Does this scenario sound familiar? “Every time you do a search and click on a results link, you end up on some random page, even though the link shows you should be going elsewhere. This “browser redirection” problem is affecting Google, Yahoo and other search engines and is caused by a multi-faceted threat called TDSS or Tidserv.
TDSS or Tidserv is designed to redirect search results to other links and infected web pages so you end up visiting web sites associated with the threat’s authors, but that’s just the most visible effect. According to Symantec it hides itself using advanced rootkit technology, displays advertisements, and opens a back door that further compromises the affected system’s security.
Symantec reports that this Trojan is designed specifically to make money. It generates web traffic, collects sales leads for other dubious sites, and tries to fool the victim into paying for useless software. If those tricks don’t work it can kick up the threat level by downloading additional malicious or misleading programs.
Threats like this one, once they get past normal security precautions, are usually very difficult to remove. If you click on a search link and it goes to the wrong place once, that might be a fluke. If it happens multiple times you’ve got a problem. Update your antivirus and run a full scan, seek a threat-specific removal tool online like Kaspersky’s TDSSKiller.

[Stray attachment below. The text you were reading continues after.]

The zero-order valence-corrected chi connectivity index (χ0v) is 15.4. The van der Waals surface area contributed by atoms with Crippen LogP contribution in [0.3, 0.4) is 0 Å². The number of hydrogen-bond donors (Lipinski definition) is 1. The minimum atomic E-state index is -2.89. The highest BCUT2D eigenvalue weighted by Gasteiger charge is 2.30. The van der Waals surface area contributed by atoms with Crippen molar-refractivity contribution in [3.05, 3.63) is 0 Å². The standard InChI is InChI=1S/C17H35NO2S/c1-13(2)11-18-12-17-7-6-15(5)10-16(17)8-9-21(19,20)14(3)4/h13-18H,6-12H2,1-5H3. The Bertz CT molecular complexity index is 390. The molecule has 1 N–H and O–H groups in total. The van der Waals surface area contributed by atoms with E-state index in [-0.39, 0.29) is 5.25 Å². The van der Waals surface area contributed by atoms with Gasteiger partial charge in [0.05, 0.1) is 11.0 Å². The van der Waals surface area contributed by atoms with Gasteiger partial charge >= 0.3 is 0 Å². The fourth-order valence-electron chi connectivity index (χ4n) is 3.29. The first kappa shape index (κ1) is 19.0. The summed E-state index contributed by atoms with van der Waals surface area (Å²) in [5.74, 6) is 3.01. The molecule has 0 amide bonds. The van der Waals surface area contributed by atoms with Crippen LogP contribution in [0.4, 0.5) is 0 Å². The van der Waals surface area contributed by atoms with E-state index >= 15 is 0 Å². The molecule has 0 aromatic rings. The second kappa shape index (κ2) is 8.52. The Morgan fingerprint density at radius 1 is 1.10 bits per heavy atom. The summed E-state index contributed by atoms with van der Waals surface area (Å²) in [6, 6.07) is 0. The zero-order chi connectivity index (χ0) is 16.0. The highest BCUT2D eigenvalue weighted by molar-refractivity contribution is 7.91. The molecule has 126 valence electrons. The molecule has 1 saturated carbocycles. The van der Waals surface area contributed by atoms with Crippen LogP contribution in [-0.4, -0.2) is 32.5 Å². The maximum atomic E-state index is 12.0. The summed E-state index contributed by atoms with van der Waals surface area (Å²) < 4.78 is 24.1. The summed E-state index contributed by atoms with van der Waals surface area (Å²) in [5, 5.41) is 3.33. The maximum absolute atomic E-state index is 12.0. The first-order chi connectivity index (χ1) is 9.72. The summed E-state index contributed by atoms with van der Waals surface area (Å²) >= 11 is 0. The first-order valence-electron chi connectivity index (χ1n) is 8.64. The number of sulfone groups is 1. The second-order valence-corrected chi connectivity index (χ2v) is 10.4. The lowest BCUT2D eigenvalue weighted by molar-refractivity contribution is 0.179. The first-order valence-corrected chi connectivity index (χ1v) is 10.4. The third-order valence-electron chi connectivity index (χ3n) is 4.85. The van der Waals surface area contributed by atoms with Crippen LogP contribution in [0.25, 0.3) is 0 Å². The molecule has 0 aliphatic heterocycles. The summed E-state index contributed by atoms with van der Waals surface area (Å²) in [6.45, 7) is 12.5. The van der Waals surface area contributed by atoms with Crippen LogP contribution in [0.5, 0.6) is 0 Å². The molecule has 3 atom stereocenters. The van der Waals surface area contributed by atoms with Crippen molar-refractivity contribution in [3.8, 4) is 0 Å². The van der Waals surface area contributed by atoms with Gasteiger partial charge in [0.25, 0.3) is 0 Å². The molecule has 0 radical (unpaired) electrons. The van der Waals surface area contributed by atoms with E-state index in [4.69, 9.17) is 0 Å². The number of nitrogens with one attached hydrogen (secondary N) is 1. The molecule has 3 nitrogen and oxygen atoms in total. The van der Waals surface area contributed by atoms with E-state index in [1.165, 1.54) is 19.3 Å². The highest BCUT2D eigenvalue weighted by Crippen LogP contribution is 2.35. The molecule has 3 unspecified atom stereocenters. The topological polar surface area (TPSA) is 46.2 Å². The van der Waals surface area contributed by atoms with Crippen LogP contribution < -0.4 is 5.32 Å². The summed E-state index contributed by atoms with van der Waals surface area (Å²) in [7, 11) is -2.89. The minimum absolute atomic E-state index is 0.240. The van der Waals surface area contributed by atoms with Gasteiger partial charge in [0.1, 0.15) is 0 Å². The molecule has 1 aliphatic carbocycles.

You can download the program here.
The main reason, we’re talking about this problem today is lately we’ve received some emails from unknown senders offering to “help” fix this problem for free. The subject line of the email is usually something like “Remove The Google Redirect Virus Instantly” and below is the text from one of the actual emails:
From: email@example.com [mailto:firstname.lastname@example.org] On Behalf Of Google redirect fix
Sent: Monday, November 05, 2012 9:50 AM
Subject: Remove The Google Redirect Virus Instantly
hi internet user
Do you know that:
The Google / Search redirect virus is one of the most common viruses
of 2010, 2011 & 2012, infecting millions of computers around the World.